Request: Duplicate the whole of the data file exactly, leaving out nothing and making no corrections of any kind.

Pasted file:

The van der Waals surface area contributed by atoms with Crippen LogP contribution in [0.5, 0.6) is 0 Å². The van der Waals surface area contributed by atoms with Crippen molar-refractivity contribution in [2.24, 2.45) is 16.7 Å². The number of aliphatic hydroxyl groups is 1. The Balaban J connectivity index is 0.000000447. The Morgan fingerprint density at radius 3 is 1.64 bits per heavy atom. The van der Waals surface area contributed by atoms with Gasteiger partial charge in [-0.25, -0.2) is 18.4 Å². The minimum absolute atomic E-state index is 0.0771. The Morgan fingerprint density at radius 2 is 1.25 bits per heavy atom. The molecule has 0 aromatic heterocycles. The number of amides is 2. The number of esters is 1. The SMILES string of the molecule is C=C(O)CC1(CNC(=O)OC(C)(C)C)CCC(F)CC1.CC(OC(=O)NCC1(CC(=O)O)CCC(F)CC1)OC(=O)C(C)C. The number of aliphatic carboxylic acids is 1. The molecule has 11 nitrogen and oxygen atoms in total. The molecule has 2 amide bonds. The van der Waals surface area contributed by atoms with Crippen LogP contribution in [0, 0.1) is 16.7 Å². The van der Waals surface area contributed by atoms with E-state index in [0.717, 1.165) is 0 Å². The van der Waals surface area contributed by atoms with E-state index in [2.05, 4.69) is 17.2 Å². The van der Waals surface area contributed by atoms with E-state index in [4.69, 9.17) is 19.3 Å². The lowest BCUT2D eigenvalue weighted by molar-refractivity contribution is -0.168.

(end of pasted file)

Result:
The van der Waals surface area contributed by atoms with Crippen LogP contribution in [0.5, 0.6) is 0 Å². The van der Waals surface area contributed by atoms with Crippen molar-refractivity contribution in [2.24, 2.45) is 16.7 Å². The number of aliphatic hydroxyl groups is 1. The Balaban J connectivity index is 0.000000447. The Morgan fingerprint density at radius 3 is 1.64 bits per heavy atom. The van der Waals surface area contributed by atoms with Gasteiger partial charge in [-0.25, -0.2) is 18.4 Å². The minimum absolute atomic E-state index is 0.0771. The Morgan fingerprint density at radius 2 is 1.25 bits per heavy atom. The molecule has 0 aromatic heterocycles. The number of amides is 2. The number of esters is 1. The SMILES string of the molecule is C=C(O)CC1(CNC(=O)OC(C)(C)C)CCC(F)CC1.CC(OC(=O)NCC1(CC(=O)O)CCC(F)CC1)OC(=O)C(C)C. The number of aliphatic carboxylic acids is 1. The molecule has 11 nitrogen and oxygen atoms in total. The molecule has 2 amide bonds. The van der Waals surface area contributed by atoms with Crippen LogP contribution in [0, 0.1) is 16.7 Å². The van der Waals surface area contributed by atoms with E-state index in [0.717, 1.165) is 0 Å². The van der Waals surface area contributed by atoms with E-state index in [2.05, 4.69) is 17.2 Å². The van der Waals surface area contributed by atoms with E-state index in [4.69, 9.17) is 19.3 Å². The lowest BCUT2D eigenvalue weighted by molar-refractivity contribution is -0.168.